Sophisticated cities with every modern convenience, beach-front hideaways, medieval towns, tropical islands, temperate mountain valleys. International Living has released their 2014 Annual Global Retirement Index, with rankings of the best places in the world to retire, profiling the best destinations for good-value living around the world today. The index scores countries on factors such as cost of living, health care, climate, ease of integration, benefits and quality of infrastructure. From InternationalLiving.com, these are the best places in the world to retire:
Nearly everything about Panama is convenient. The currency is the U.S. dollar, English is widely understood, and the international community is large and welcoming.
The Pensionado, or pensioner residence program — which helped put Panama on the map as a retirement destination in the first place — offers the best retirement program in the world. For anyone with a government or corporate pension, residence is almost a given. Financial benefits of this program are huge — savings of 50% off entertainment; 50% off closing costs for home loans; and 10% to 20% off a wide range of medical expenses are just some of the perks on offer.
With high scores in the real estate category, benefits for retirees, cost of living and climate, Ecuador comes in a close second in this year’s index.
“Most retired couples in Cuenca, the most popular destination for English-speaking retirees in Ecuador, say they live there quite comfortably — all in — for $1,500 to $1,800 a month,” says InternationalLiving.com’s executive editor, Jennifer Stevens. “And that typically includes rent. Two- and three-bedroom apartments can be rented for $300 to $600 and that often includes furnishings.”
Placing third in the Index, Malaysia is the best place to retire in Asia right now. The country has a low cost of living and quality (and affordable) health-care facilities. Plus, the average temperature is 82 F. all year round, and some of the best beaches in the world are there.
Many expats are members of organizations like the American Association of Malaysia, and an active social life is easy to find. With good-quality dining so cheap (dinner for $3, a gin and tonic for $2) most people find themselves out at least a few times a week.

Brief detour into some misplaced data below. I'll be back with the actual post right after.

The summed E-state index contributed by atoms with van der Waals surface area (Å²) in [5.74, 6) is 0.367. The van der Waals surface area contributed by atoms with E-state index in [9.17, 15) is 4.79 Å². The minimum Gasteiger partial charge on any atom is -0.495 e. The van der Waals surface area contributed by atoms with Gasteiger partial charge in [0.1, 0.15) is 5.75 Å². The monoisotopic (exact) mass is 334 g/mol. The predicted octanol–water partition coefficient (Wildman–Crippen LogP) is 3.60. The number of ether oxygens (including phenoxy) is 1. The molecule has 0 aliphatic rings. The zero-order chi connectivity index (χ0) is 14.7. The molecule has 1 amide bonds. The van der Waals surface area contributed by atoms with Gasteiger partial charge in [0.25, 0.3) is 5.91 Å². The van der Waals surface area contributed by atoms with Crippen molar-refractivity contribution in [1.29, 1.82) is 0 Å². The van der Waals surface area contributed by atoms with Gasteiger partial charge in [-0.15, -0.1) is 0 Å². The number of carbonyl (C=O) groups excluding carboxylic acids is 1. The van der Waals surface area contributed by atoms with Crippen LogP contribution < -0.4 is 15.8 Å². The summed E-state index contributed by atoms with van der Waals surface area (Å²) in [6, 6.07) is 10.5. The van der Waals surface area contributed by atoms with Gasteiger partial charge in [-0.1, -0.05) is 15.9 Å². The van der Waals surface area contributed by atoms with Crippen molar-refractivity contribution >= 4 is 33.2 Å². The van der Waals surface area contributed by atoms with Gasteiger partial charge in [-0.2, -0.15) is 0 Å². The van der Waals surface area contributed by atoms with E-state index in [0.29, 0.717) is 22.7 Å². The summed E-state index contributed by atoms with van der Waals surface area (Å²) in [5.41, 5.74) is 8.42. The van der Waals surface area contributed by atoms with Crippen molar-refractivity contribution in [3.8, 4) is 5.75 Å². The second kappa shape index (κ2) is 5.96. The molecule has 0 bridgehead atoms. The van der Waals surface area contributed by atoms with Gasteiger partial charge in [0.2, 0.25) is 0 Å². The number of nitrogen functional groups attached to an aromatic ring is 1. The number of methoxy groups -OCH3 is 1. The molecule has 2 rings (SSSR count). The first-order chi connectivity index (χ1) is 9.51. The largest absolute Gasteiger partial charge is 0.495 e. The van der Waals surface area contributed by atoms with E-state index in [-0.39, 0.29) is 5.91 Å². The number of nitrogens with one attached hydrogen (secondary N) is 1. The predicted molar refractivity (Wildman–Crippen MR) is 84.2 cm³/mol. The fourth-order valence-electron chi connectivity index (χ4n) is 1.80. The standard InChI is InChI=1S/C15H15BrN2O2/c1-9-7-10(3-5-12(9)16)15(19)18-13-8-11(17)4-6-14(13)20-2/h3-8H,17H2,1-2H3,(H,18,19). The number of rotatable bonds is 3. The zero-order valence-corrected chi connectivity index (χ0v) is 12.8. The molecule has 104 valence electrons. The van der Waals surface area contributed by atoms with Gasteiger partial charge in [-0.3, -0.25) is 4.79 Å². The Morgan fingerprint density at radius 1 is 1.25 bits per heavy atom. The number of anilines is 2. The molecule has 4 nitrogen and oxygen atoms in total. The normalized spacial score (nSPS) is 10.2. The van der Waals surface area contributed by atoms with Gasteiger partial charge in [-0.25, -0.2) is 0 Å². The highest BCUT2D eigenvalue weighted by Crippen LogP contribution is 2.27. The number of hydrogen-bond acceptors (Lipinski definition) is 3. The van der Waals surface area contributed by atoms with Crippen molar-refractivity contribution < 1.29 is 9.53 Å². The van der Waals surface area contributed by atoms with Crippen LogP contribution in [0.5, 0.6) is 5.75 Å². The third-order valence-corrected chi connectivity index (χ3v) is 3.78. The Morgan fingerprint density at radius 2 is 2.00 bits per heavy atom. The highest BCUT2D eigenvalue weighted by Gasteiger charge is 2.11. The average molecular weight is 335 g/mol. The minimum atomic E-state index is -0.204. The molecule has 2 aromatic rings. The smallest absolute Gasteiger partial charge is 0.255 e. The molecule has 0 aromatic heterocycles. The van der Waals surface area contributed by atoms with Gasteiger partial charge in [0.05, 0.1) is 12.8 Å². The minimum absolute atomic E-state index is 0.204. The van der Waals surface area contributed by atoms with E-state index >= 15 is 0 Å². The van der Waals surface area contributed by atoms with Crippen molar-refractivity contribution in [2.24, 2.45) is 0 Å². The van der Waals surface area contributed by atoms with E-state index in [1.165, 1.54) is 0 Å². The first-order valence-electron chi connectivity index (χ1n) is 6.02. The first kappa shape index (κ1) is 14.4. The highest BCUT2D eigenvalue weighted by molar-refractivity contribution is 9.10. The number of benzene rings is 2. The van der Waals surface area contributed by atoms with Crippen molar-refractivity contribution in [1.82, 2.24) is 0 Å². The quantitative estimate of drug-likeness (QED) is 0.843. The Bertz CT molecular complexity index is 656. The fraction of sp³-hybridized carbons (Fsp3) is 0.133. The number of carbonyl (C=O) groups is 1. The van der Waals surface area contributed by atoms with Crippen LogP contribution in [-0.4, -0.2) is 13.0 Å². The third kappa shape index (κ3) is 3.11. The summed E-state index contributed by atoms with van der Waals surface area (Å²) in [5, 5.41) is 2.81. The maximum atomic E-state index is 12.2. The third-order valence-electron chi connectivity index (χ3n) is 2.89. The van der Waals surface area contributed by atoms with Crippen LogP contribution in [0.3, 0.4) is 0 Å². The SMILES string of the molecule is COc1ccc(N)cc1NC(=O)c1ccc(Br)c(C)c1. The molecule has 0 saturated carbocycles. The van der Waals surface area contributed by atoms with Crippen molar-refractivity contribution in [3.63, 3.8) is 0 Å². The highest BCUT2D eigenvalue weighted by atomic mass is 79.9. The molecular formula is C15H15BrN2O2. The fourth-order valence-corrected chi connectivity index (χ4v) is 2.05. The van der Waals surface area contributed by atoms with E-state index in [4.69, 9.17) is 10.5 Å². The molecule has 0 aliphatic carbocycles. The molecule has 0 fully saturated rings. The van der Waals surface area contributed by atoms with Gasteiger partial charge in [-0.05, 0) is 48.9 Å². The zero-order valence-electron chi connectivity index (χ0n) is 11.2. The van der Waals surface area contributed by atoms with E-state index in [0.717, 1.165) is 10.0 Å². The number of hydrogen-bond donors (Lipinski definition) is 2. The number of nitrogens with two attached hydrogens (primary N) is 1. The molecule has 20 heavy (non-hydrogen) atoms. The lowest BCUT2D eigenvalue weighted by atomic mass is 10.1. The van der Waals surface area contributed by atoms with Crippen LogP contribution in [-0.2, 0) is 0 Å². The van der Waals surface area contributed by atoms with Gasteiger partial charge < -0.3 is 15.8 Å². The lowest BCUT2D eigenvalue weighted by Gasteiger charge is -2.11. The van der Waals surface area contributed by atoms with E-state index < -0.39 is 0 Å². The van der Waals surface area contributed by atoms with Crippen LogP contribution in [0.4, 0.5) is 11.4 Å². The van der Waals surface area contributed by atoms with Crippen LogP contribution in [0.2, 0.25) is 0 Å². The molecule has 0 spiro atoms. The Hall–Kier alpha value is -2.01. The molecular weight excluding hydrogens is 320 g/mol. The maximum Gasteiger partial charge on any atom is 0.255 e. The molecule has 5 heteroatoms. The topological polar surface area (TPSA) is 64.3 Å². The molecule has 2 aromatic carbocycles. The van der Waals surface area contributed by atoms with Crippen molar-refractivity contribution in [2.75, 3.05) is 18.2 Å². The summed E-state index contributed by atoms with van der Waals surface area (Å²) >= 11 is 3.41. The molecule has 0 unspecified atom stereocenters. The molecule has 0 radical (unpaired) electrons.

4. Costa Rica
Because of its long history as an expat haven, it’s easier than ever to start a new chapter in your life in Costa Rica.
Anywhere you choose to move there are plenty of services set up to make the transition easy, from getting household goods and pets down to finding a dream home on a tight budget to securing residence.
Spain is arguably the best bargain in Europe, offering a good lifestyle at a cost that can compete with some Latin-American countries.
With the continuing recession, real estate prices in many parts of Spain have plummeted. On much of Spain’s Mediterranean coast, for instance, you can buy a beach condo today for $150,000 or less. Spain has nationalized, public health care as well as private health care and good hospitals.
But Spain’s biggest plus may be the people and the lifestyle. Warm and engaging, Spaniards believe in enjoying life, and they put a high value on friends and family.
If you retire to Colombia you’ll enjoy dramatic Andean peaks and valleys, with hundred-mile views and some of the world’s best weather.
This is a country where you can live a dignified lifestyle on a Social Security check…and a luxury lifestyle on just a bit more.
The U.S.’s southern neighbor consistently makes International Living’s list of the top countries to live in. Mexico scores high in quality of life, natural beauty, modern infrastructure and safety.
Besides the excellent climate, magnificent scenery, warm and friendly people and rich history, retiring in Malta is easy and affordable, and there is a very low crime rate.
The health-care system in Malta is top class, backed up by qualified doctors and professional support staff. English is widely spoken in Malta.
In Uruguay, you can forget about the cost of health care, about sky-high taxes, about crime…or about “doing without.”
That’s because Uruguay is a Latin American country that is rich in natural beauty…with inexpensive properties…without any third-world trade-offs, according to International Living.
From the golden beaches to the fabulous food and friendly people, it’s easy to see why Thailand is known as the Land of Smiles. It’s also the land of affordable living. The country has a lot of options for foreign retirees, some choose to live in the hubbub atmosphere of Bangkok, some live in the north of Thailand where life is quiet, peaceful, and very inexpensive. Others choose the south for its beautiful beaches.